More than half of schools were oversubscribed at the end of Primary 1 registration's most competitive phase yesterday, leaving many parents with an anxious wait.
Out of 190 primary schools here, 99 had more applicants than places for Phase 2C, in which more than 16,000 parents signed up their six-year-olds over three days.
Those who went for the more popular ones will most likely have to ballot for places next Tuesday.
Among the most in-demand schools were Nan Hua, Ai Tong, Henry Park Primary and Rosyth, where up to five times as many children were registered than the number of places available.
That led several parents, such as Mrs Annabelle Lee, 38, into a last-minute switch.
The shop manager, who lives in Thomson Road, withdrew her daughter's application from Rosyth, where 120 hopefuls were vying for 31 places.
She registered her child at Marymount Convent instead, where all 127 children who signed up got places.
Competition for places was also keen at a handful of neighbourhood schools such as Canberra Primary, Hougang Primary and Jurong Primary.
Even the new Alexandra Primary, which only opens next year, surprised many by receiving 232 applications for 210 places.
Parents speculated that the high demand was due to its central location in Alexandra Road, as well as the school's principal and vice-principal coming from the traditionally popular Maha Bodhi School and CHIJ St Nicholas Girls' Primary School.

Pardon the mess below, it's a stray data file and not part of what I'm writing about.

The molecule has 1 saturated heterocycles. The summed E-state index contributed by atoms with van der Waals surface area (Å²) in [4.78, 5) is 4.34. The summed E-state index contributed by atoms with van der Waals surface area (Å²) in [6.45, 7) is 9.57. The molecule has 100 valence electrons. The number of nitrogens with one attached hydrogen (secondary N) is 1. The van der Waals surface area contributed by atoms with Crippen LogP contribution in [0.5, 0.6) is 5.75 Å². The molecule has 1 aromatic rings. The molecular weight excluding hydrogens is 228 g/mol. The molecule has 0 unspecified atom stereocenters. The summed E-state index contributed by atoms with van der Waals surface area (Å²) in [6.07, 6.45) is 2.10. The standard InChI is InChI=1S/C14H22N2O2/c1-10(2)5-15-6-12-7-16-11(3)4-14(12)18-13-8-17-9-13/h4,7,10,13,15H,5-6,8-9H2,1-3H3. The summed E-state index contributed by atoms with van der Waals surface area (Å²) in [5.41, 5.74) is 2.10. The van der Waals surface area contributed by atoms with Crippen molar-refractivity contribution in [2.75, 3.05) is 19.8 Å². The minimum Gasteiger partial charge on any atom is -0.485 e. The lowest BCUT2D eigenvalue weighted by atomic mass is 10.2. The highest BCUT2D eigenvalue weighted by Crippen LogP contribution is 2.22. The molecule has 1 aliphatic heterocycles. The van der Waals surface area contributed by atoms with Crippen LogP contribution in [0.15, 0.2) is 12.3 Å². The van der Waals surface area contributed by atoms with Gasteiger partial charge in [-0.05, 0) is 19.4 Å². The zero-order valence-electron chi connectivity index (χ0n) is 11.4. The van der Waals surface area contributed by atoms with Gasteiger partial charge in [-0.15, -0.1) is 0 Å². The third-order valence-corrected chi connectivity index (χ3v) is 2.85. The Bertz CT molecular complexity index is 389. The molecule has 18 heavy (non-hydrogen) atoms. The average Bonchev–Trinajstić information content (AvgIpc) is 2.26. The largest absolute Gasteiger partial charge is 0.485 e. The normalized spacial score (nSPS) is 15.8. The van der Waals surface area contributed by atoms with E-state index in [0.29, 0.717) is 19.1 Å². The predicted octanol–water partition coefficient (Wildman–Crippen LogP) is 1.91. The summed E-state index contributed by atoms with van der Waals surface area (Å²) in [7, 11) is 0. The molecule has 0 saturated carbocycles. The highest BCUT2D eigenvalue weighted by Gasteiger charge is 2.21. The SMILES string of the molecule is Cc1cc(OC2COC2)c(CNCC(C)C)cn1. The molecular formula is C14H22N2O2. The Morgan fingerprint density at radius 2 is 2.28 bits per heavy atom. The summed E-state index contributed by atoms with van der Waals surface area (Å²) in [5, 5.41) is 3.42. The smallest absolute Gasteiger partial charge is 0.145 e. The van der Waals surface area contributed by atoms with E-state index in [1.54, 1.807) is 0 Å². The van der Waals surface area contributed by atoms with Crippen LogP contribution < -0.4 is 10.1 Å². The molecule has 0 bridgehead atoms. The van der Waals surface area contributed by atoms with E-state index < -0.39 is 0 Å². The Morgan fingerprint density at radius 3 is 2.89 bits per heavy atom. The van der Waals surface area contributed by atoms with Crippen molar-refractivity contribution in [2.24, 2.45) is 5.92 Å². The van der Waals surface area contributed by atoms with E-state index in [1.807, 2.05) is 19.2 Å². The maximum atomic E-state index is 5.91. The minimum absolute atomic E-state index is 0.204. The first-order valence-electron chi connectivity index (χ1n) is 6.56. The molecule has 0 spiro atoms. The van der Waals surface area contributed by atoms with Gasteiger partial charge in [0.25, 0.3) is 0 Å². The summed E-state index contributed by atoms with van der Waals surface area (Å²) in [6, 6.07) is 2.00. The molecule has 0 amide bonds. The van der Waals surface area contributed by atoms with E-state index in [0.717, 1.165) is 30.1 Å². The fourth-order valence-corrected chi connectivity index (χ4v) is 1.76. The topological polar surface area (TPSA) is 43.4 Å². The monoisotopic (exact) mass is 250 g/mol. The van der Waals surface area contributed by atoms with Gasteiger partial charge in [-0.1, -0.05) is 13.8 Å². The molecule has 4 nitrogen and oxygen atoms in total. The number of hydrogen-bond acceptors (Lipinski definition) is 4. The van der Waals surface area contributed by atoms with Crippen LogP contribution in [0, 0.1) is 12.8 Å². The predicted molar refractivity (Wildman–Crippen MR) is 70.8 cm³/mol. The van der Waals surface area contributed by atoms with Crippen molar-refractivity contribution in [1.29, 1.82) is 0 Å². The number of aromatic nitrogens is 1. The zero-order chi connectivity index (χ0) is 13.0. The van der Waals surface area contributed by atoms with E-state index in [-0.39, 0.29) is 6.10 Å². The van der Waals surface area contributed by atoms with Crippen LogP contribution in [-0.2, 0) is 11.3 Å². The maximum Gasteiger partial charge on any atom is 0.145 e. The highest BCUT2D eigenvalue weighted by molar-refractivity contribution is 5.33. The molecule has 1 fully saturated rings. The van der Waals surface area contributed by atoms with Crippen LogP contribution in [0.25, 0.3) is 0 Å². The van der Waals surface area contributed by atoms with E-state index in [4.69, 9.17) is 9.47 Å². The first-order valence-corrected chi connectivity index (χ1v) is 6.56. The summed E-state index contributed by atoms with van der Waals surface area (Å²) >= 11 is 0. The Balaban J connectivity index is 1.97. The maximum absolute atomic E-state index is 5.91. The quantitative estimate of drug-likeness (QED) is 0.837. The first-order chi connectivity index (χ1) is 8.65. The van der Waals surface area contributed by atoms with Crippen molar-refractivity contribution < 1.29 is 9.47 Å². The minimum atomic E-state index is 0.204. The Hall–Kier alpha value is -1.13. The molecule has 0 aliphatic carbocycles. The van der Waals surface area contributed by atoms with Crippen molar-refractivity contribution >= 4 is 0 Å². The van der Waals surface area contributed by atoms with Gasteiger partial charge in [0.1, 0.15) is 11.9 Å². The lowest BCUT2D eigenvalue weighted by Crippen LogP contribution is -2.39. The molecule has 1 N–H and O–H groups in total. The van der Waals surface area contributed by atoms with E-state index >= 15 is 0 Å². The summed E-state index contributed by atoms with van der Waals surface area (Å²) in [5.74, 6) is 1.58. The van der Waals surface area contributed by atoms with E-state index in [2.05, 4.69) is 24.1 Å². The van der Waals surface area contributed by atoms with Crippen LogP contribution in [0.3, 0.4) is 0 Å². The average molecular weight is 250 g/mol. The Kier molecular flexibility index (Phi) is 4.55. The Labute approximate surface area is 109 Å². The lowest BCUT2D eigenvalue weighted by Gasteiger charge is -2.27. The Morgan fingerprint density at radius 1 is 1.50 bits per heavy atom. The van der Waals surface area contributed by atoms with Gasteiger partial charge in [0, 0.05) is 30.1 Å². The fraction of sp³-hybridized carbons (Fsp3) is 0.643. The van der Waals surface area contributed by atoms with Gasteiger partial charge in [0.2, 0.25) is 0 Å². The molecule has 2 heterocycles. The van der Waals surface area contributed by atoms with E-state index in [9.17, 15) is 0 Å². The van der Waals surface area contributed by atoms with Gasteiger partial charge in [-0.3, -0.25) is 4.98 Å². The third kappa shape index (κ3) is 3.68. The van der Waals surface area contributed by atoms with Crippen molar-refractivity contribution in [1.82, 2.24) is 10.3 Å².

Meanwhile, the countdown to Aug6 has begun for parents who will have to take their chance at the ballot.
Said housewife Catherine Ang, 33, whose daughter is trying for a place at Rosyth in Serangoon North: "I did wonder if I should withdraw my application and go to another school.
"But I live across the road from Rosyth so it would be the most convenient for my son."
Ms Sia Ai Bee, 40, who applied at St Joseph's Institution Junior in Novena, said that she would be disappointed if her son did not get in.
She was told that the school, which got 77 applications for 57 spots, will conduct balloting for those within 1km to 2km.
"But what can I do? I think I'm quite lucky to have already been given citizenship.
"As a PR, I wouldn't even have had a chance to ballot," said the director of a cosmetic company, who became a Singapore citizen in June.
When applications exceed places, priority will be given to children who are Singapore citizens, followed by permanent residents.
But if the number of Singapore citizens exceeds the number of places, then priority is given to children who live within 1km, then those who live between 1km and 2km, followed by those who live further away.
Those unsuccessful under Phase 2C will have to try for Phase 2C (Supplementary) on Aug 13 and 14.
About 40,000 children apply for Primary 1 places every year.